Clubs struggle to get officials and I’m not seeing many new Clerks coming through. If we had a self-policing solution allowing Clerks and Observers to focus elsewhere we may have a solution? I’m prepared to see it in action before I condemn it out of hand. Just imagine that it works, that it changes driving mentality, that overtakes are clean and without contact, that nosecones last a year. Now is that not something we should at least consider rather than dismiss it out of hand? Work with us, suggest ideas, contact us, give ideas a chance…

Colin Wright: First-corner kartnage

Standing starts in S1 are a bold move says ABkC Chairman, Colin Wright but although this may help reduce first-corner carnage, is it enough?

So most clubs have started their 2014 season now and early indications seem to be positive in terms of numbers? On the face of it that looks great but we really need to analyse figures and data more succinctly to garner a better overall picture, for instance are the same drivers doing more than one track, are drivers sticking to one, are license numbers up….?

The hot topic already in 2014 seems to be driving standards, the same perennial problem that has plagued us for years at club and national level. What’s to be done, the sustained damaged can only drive more people from the sport, the MSA introduced the mandated penalties to standardise across clubs but when 20 plus karts head into the first corner it is nigh on impossible to identify who is the instigator? Load or be loaded seems to be the common theme?

Super One, following on from multiple damage at the O Plate the week before at Rowrah, together with the club took one of the boldest steps in many a year and introduced standing stands for Rotax and Hondas. The purists were sceptical, dismissive and vocal as to how this was the wrong choice, now stepping back we need to consider trying a different approach as following the same format as we currently tread is failing.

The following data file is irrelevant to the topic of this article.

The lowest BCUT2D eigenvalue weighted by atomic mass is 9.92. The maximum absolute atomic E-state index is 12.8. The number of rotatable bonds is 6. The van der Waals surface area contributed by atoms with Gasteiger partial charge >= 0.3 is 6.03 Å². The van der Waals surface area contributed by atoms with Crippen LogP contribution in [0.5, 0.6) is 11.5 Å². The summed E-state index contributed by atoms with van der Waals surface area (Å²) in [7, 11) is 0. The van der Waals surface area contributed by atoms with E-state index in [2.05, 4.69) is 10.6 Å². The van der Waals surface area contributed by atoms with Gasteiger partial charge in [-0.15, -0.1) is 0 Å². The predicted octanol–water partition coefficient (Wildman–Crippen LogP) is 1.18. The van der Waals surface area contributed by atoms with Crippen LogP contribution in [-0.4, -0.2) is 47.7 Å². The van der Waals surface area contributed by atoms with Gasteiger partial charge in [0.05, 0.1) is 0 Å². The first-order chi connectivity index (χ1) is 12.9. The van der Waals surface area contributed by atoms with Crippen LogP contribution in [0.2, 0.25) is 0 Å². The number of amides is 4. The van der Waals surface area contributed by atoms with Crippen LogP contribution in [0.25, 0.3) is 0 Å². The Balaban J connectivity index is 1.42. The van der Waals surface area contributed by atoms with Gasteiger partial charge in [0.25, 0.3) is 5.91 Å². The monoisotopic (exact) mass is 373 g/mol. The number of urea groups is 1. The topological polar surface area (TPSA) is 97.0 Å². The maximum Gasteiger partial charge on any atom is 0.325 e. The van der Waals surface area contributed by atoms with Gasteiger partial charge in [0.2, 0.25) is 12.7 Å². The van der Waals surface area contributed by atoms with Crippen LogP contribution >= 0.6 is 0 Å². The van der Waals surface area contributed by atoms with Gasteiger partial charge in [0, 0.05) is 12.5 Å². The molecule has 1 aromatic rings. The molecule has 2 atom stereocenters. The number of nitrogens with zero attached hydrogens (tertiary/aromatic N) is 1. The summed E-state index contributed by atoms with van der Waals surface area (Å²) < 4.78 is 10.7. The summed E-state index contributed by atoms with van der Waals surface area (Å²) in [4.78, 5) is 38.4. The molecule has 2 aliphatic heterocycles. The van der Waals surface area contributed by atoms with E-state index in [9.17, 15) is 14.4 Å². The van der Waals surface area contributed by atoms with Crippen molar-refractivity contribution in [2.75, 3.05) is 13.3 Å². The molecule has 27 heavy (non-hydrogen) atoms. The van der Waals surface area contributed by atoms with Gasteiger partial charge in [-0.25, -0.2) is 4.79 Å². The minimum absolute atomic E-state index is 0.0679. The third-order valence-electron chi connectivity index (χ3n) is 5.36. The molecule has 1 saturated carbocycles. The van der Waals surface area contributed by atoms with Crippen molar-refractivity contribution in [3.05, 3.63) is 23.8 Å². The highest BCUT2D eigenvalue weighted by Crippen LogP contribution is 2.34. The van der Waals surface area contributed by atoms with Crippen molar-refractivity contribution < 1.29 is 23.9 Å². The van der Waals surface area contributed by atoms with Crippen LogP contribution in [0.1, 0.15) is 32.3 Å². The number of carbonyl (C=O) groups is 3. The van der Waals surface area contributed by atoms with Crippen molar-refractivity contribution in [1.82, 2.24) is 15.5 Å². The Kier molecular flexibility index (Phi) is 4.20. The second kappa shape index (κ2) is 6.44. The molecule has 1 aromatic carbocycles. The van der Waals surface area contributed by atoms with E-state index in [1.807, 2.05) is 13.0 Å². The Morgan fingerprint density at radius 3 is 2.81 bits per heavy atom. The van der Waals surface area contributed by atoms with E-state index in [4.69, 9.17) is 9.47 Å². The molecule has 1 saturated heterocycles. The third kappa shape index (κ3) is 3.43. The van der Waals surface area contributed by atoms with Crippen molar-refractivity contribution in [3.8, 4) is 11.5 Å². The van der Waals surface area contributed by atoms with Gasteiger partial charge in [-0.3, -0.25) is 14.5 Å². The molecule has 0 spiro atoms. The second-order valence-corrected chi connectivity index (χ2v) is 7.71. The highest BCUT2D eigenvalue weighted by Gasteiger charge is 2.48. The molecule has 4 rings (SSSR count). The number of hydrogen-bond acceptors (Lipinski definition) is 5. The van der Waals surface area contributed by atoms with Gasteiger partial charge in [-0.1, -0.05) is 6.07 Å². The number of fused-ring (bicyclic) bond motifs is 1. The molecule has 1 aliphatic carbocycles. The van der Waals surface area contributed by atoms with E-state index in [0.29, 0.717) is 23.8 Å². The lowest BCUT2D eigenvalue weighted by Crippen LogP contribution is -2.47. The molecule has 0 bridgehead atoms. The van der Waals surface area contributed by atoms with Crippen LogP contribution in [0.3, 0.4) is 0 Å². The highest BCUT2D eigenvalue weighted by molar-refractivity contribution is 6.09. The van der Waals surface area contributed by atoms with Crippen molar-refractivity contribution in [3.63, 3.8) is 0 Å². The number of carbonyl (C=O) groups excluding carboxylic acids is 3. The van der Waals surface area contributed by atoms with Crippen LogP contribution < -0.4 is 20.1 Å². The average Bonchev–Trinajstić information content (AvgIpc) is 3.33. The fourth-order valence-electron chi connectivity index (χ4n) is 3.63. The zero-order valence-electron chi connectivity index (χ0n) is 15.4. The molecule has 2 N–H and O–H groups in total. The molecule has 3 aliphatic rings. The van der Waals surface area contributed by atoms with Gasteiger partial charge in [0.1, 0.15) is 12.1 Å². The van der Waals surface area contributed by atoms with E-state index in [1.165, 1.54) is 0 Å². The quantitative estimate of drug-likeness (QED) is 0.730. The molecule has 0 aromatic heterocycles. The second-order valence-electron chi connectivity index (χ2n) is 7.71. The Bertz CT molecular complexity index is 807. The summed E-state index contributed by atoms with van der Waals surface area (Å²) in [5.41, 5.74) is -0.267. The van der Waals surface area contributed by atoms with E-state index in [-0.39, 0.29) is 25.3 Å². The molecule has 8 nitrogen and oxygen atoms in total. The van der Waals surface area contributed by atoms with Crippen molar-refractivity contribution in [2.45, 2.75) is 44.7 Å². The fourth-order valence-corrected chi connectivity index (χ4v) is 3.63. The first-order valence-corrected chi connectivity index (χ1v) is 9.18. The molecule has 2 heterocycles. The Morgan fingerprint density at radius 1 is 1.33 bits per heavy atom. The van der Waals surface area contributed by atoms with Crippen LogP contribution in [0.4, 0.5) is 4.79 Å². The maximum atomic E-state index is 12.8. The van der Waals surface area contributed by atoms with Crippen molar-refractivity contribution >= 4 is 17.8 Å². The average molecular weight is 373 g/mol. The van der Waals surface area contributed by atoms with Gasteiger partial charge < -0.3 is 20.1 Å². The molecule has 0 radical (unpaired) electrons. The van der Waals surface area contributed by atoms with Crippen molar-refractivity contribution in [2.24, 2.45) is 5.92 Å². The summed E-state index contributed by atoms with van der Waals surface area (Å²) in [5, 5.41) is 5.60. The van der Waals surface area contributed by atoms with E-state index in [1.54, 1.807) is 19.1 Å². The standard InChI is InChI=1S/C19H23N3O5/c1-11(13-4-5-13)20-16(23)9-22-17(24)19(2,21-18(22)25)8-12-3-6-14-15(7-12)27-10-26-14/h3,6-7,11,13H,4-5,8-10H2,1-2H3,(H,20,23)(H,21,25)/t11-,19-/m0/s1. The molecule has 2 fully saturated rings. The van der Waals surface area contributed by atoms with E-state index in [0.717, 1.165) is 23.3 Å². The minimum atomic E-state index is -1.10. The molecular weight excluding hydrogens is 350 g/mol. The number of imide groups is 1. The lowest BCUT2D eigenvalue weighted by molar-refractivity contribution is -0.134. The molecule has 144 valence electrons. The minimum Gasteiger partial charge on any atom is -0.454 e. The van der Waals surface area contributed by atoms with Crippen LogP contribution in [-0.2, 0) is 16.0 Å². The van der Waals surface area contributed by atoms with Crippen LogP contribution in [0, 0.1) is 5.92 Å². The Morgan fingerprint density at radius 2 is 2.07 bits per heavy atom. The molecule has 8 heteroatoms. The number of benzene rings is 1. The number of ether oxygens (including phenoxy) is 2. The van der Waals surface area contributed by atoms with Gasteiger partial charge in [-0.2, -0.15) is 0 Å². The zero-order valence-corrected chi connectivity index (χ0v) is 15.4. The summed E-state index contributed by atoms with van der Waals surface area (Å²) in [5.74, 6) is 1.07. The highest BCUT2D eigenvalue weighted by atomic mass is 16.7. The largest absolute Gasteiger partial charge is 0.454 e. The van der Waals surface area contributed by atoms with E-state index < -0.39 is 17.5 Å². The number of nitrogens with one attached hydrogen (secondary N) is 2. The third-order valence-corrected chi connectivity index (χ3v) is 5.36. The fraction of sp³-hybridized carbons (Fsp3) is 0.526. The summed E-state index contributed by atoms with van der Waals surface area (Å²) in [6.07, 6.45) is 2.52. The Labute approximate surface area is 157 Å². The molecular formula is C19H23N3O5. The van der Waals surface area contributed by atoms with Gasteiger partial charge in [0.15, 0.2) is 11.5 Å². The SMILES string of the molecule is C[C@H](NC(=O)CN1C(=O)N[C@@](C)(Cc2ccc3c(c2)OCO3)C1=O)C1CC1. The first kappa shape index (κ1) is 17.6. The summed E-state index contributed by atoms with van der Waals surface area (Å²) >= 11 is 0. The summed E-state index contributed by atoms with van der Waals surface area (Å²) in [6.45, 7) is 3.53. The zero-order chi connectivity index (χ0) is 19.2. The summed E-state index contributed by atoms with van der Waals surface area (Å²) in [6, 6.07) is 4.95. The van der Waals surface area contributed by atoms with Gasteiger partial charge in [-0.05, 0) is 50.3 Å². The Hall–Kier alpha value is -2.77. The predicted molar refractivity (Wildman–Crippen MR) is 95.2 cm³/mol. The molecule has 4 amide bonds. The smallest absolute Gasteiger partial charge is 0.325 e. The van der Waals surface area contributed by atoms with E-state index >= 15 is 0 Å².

What was learned from Super One? Could it be implemented at club level? We saw very few first corner incidents, less damage and unlike previous meetings where 20, maybe 30% grid were unable to navigate Turn One, it could be that the full grid is free to race for the whole of the race?

One event should not instantly dictate that every club should change to a standing start, however we need to take on board lessons learnt and empower clubs to make the right choice to keep members and drivers returning, first corner damage is one of the most common reasons we all hear for disillusionment of our discipline.

Rowrah and S1 took a bold step to introduce a strategy that was pilloried by most, the results seem to be welcomed by most, so perhaps what we have learnt is to try and welcome new ideas, not to dismiss them out of hand without at least trying?

Over the past 6 weeks through the “day job” I have spent most of my time outside of the UK and caught up with karting enthusiasts in Germany, Sweden, Norway, Italy and Germany. There is much we can learn from these countries but also there is much they can learn from the UK, if we were to gather everyone into one room at one time we could really come out with a great solution.

Time is not on our side, “one swallow does not a summer make” but if we can really address driving standards and remove first corner incidents then we are surely closer to fixing our discipline.

We have a fantastic sport, yes there are things that need addressing and fixing to bring and keep people into the discipline but if we can keep progressing, if we can listen to our customers to make the changes required in a timely manner we have to look on the positives and see our sport grow.

Non-MSA/IKR racing seems to be growing, is that a bad thing? No, it can’t be, anything that gets bums in seats and into a kart needs to be welcomed, drivers are customers, they will ultimately choose how and where they wish to spend their hard earned money. Our shop window needs to be better, brighter and shout about the positive aspects of screaming along with our backsides 10mm off the ground. We need to support our clubs, we need to continue to feedback ideas, we need to communicate good and bad points, learn from what does not work and put action plans in place to ensure the sport grows!

Any feedback, comments, or calls please contact me on chairman@abkc.org or 07841 034192